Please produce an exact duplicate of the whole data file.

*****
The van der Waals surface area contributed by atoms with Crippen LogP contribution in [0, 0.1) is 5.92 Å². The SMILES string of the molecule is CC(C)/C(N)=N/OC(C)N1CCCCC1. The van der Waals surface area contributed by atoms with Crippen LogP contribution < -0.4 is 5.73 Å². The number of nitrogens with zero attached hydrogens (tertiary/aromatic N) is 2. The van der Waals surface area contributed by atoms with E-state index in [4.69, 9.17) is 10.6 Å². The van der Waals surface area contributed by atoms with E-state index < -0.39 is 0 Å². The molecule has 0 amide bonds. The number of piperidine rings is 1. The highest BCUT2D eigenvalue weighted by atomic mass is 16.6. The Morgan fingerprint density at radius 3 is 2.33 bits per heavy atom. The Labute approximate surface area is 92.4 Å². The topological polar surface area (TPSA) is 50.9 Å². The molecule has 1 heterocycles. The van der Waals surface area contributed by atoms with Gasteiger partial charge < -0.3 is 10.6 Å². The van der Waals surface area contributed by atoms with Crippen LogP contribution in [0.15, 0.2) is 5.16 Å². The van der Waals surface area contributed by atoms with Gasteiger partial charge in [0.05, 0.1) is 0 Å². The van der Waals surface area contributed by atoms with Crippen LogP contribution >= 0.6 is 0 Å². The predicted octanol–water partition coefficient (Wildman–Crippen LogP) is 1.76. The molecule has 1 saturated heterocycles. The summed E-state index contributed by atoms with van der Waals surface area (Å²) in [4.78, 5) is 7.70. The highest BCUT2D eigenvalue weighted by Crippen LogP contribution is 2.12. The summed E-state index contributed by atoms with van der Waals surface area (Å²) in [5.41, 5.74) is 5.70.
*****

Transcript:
The van der Waals surface area contributed by atoms with Crippen LogP contribution in [0, 0.1) is 5.92 Å². The SMILES string of the molecule is CC(C)/C(N)=N/OC(C)N1CCCCC1. The van der Waals surface area contributed by atoms with Crippen LogP contribution < -0.4 is 5.73 Å². The number of nitrogens with zero attached hydrogens (tertiary/aromatic N) is 2. The van der Waals surface area contributed by atoms with E-state index in [4.69, 9.17) is 10.6 Å². The van der Waals surface area contributed by atoms with E-state index < -0.39 is 0 Å². The molecule has 0 amide bonds. The number of piperidine rings is 1. The highest BCUT2D eigenvalue weighted by atomic mass is 16.6. The Morgan fingerprint density at radius 3 is 2.33 bits per heavy atom. The Labute approximate surface area is 92.4 Å². The topological polar surface area (TPSA) is 50.9 Å². The molecule has 1 heterocycles. The van der Waals surface area contributed by atoms with Gasteiger partial charge < -0.3 is 10.6 Å². The van der Waals surface area contributed by atoms with Crippen LogP contribution in [0.15, 0.2) is 5.16 Å². The van der Waals surface area contributed by atoms with Gasteiger partial charge in [0.05, 0.1) is 0 Å². The van der Waals surface area contributed by atoms with Crippen LogP contribution >= 0.6 is 0 Å². The predicted octanol–water partition coefficient (Wildman–Crippen LogP) is 1.76. The molecule has 1 saturated heterocycles. The summed E-state index contributed by atoms with van der Waals surface area (Å²) in [4.78, 5) is 7.70. The highest BCUT2D eigenvalue weighted by Crippen LogP contribution is 2.12. The summed E-state index contributed by atoms with van der Waals surface area (Å²) in [5.41, 5.74) is 5.70.